John Tyrrell's biography of the Leos Janacek is the culmination of a life's work in the field. It stands upon his existing documentary studies of Janacek's operas and translations of other key sources and his examination of thousands of still unpublished letters and other documents in the Janacek archive in Brno. Altogether it provides the most detailed account of Janacek's life in any language and offers new views of Janacek as composer, writer, thinker and human being.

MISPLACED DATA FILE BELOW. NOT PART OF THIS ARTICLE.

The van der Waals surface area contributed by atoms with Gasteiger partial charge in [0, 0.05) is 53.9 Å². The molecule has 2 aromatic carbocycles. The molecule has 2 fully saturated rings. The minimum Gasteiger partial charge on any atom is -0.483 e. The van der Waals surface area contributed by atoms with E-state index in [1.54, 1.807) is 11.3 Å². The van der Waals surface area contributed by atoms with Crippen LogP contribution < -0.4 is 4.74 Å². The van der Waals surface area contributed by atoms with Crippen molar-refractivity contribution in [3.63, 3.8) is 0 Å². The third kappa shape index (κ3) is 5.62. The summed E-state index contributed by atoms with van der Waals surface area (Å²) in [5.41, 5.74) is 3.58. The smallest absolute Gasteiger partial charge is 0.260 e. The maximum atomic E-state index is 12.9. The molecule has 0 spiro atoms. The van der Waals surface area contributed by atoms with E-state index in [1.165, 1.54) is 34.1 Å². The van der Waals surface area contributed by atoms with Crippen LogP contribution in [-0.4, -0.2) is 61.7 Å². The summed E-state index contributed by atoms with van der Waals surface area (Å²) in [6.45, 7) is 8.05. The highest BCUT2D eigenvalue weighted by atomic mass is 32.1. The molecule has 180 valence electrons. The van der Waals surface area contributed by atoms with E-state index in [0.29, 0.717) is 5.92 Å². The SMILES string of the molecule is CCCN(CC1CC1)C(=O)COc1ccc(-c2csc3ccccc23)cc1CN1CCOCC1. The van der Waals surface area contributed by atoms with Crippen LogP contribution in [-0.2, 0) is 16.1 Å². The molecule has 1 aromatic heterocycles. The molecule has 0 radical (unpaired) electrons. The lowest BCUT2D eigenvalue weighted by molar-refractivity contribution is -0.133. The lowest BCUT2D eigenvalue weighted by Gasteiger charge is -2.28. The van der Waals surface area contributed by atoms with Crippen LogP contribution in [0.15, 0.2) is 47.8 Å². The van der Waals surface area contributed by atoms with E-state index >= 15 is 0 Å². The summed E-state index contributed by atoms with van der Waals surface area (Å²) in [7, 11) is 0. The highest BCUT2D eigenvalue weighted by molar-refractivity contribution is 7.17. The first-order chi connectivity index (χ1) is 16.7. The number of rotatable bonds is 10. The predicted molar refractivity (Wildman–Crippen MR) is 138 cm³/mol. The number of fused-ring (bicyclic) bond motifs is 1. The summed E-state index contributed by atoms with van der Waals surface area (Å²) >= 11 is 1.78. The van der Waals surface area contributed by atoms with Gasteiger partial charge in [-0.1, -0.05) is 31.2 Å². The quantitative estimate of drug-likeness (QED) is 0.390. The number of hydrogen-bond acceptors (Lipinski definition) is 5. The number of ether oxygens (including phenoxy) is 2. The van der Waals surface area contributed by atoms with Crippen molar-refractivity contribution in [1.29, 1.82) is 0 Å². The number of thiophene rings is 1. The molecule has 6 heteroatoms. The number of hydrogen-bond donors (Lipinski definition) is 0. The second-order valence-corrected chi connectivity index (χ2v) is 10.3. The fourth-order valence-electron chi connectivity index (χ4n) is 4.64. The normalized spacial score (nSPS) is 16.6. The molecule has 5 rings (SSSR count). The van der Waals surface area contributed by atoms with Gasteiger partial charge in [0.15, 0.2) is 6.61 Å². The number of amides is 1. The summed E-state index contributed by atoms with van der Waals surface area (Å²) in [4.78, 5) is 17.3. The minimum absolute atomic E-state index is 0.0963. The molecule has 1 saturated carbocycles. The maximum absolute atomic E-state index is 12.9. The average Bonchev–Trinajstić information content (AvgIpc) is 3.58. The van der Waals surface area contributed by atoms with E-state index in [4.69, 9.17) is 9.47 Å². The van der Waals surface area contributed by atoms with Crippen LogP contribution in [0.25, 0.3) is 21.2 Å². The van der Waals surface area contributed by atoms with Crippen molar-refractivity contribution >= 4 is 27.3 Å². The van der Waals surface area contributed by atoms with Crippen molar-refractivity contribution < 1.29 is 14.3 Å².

Volume 1, which goes up to the outbreak of the First World War and Janacek's sixtieth birthday in the summer of 1914, consists of chronological chapters providing a straightforward account of Janacek's life year by year and another forty contextual chapters. Topics include on-going sequences ('Music as autobiography I', etc.; 'Janacek's knowledge of opera I', etc.) and individual chapters on Janacek as a teacher, as a theorist, as an music ethnographer, on his speech-melody theory, his relationship to particularly influential operas (Tchaikovsky's Queen of Spades, Charpentier's Louise), on his mentors (such as Antonin Dvorak) and his betes noires (such as Karel Kovarovic). A particular feature are the specially commissioned chapters on Janacek's health by Dr Stephen Lock (one of the editors of the Oxford Illustrated Companion to Medicine, OUP 1994 and 2001, editor of the British Medical Journal, 1975-91, and a Janacek enthusiast since the early postwar broadasts on the Third Programme), and on Janacek's earnings and finances by Dr Jiri Zahradka (curator of the Janacek archive in Brno, and editor of authentic editions of Sarka and The Excursions of Mr Broucek).